Parents with disabilities and school

Schools, colleges and universities have a duty to parents with disabilities to let them have reasonable access to services related to the education of their child or children. This is to make sure parents with disabilities can be fully involved in their child's education.

The Disability Discrimination Act

The Disability Discrimination Act (DDA) covers many areas of everyday life, including education and access to goods and services. Generally, the parts in the DDA to do with schools relate to pupils with disabilities.

However, many services provided by a school do not relate directly to your child's education, but are considered a 'service to the public' and are covered by the DDA.

Your child's school should make 'reasonable adjustments' to procedures and policies or provide you with aids to help you access their services, like putting information in accessible formats. They must not refuse to provide a service, or provide a lesser service, to you as a parent with disabilities.

How schools can support parents with disabilities

Consider contacting the school to ask them how they support parents with disabilities. For example, do staff get disability awareness training, how accessible is the school and how is information provided to parents?

Information for parents in alternative formats

Examples of how and when schools can make reasonable steps to provide information in alternative formats include:

  • providing a school's annual report, quarterly newsletter or your child's school report in Braille, large print, 'easy-read' or on CD
  • if a school's complaint procedure says you should write to the head teacher, you should be allowed to make a verbal complaint if you are unable to write because of your impairment

It's also important to speak to your child's teacher to let them know what support you need to help with and supervise homework.

Interpreters for deaf parents

If you are a parent who is deaf, the Education Authority can arrange an interpreter for:

  • transfer visits to prepare your child for the move from primary to secondary school
  • parent / teacher meetings
  • any visits about your child’s education

If you need this service, contact your child’s school, giving at least two weeks' notice and state if you would prefer a British sign language or an Irish sign language interpreter.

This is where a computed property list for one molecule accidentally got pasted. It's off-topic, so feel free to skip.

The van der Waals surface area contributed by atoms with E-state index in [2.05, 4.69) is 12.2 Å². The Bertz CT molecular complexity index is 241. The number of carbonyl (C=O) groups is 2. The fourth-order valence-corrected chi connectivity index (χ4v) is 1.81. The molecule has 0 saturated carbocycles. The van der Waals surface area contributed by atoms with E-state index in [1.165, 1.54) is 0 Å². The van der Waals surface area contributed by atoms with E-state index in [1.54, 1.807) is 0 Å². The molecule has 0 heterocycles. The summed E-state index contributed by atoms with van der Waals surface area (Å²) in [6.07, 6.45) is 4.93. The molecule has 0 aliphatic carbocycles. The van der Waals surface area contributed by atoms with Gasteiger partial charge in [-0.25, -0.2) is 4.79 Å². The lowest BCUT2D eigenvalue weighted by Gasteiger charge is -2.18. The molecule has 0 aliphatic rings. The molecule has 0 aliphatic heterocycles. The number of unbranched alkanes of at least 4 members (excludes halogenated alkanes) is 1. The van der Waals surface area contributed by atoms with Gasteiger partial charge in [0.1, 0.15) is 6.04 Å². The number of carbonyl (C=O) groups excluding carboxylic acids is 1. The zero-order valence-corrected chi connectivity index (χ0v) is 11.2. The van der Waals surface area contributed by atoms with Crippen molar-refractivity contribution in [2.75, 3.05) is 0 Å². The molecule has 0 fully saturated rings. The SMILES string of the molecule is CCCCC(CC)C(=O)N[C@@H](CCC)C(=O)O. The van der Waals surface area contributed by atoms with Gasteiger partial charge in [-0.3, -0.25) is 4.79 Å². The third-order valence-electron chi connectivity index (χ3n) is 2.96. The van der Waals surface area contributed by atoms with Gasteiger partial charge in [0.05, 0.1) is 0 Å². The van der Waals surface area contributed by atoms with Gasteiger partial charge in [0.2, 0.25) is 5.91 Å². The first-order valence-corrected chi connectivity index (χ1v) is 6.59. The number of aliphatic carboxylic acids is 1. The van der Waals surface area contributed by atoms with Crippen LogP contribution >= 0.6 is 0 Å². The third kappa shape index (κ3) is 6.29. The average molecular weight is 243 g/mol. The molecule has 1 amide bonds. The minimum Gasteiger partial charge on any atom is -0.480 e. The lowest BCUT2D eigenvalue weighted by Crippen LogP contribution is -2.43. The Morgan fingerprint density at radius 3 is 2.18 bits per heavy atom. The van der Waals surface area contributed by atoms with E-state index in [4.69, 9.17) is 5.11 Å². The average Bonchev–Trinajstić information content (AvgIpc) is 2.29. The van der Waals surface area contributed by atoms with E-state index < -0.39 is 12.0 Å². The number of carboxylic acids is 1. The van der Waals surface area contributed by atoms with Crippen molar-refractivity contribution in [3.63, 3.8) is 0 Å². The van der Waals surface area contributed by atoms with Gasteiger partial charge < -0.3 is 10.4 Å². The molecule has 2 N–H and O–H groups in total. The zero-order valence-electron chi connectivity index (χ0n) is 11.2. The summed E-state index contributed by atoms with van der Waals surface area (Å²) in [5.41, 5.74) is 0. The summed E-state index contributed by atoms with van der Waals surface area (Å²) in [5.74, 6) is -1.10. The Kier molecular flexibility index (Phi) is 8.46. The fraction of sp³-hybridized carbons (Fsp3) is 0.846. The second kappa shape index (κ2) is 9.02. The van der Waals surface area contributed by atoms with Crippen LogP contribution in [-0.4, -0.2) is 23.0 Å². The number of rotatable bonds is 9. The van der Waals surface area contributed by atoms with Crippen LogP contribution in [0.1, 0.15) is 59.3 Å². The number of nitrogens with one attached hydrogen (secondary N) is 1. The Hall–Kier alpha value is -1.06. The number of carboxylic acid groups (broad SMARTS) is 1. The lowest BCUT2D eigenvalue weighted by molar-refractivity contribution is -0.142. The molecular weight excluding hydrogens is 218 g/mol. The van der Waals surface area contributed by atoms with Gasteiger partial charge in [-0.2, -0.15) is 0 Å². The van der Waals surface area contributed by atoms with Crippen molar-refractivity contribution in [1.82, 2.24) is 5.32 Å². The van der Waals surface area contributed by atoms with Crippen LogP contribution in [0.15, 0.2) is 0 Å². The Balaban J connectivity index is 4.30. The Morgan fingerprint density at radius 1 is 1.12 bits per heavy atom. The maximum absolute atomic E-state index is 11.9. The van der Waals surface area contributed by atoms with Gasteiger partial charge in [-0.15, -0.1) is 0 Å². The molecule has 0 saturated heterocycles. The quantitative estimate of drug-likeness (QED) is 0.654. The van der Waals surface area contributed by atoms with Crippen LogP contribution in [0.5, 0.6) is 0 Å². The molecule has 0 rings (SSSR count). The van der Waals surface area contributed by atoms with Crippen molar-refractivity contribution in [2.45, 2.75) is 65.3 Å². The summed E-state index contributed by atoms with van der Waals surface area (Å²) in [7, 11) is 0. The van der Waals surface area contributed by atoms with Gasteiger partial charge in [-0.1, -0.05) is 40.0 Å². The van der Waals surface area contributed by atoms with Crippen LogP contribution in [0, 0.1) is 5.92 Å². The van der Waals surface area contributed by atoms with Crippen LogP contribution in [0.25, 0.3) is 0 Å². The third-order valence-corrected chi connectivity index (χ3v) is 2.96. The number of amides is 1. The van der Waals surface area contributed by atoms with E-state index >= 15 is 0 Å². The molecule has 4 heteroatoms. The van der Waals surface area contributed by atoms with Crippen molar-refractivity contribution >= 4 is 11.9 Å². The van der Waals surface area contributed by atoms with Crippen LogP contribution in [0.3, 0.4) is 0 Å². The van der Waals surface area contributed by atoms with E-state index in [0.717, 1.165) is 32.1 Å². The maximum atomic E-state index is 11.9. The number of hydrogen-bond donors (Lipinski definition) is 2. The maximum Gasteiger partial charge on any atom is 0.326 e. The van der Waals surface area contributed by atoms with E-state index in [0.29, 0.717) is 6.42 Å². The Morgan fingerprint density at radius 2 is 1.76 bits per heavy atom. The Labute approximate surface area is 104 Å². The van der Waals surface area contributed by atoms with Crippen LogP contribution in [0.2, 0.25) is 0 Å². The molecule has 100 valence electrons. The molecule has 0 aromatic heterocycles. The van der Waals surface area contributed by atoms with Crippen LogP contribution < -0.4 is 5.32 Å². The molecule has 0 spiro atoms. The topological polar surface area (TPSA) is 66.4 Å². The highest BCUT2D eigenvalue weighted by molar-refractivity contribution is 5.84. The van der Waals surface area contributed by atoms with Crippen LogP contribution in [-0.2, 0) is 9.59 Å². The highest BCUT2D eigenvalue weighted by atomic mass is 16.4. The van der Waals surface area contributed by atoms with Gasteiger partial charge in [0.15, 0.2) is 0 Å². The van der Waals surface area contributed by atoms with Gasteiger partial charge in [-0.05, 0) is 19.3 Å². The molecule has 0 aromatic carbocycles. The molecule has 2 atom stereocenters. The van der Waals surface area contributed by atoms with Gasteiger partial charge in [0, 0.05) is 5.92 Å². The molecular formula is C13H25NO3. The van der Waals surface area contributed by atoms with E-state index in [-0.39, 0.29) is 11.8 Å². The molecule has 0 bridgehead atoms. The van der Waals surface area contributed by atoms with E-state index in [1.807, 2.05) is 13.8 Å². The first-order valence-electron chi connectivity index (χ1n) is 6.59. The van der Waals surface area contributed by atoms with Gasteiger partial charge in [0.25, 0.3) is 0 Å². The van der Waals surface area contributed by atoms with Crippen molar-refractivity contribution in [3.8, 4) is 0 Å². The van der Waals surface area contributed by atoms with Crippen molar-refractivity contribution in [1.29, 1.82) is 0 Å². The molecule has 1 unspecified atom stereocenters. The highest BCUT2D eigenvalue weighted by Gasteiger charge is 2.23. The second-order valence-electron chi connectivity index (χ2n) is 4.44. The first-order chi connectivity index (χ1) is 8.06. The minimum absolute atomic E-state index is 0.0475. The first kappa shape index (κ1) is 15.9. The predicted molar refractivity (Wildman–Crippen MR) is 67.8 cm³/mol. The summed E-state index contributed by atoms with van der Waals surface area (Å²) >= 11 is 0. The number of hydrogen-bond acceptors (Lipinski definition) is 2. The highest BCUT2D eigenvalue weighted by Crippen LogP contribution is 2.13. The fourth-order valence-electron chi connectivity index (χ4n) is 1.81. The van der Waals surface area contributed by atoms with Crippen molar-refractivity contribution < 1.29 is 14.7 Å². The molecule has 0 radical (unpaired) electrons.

Parents' evenings, school events and meetings with staff

Examples of how and when schools can support parents with disabilities include:

  • using a pen and notepad to communicate with you if you are deaf or hearing impaired and/or providing induction loops in a certain room
  • arranging for an interpreter, for example, in British Sign Language (BSL) and/or allowing more time for one-to-one meetings
  • updating you on your child's progress by telephone or email if you are unable to go to a meeting because of your impairment
  • holding a meeting in an accessible location, for example, to avoid stairs, if you have impaired mobility
  • providing a script of a school play if you are deaf or hearing impaired to help follow the action

Visiting schools and accessibility

Examples of changes to policies and procedures, where suitable, that your child's school could make under the DDA include:

  • assigning a member of staff to be responsible for meeting your access needs when you want to be shown around the school - including if you are blind or visually impaired (for example, so you can familiarise yourself with the school's layout)
  • making sure the school is accessible if you are a wheelchair user by using ramps or making alterations to doorways
  • providing parking for people with disabilities and make sure other parents' vehicles do not block access
  • allowing a parent with disabilities to be accompanied by their support and assistance dog

School transport

The decision on whether, and how, to offer help with school transport is made by the Education Authority. You can find contact details for your local region at the following link.

Parents' rights

Having parental responsibility means assuming all the rights, responsibilities and authority that a parent of a child has by law. You also have rights as a parent about your child's education, for example, being able to teach your child at home. 

Help and advice

The Equality Commission for Northern Ireland offers information and advice about disability rights. 

Organisations like Disability Action also offer support and advice. 

More useful links

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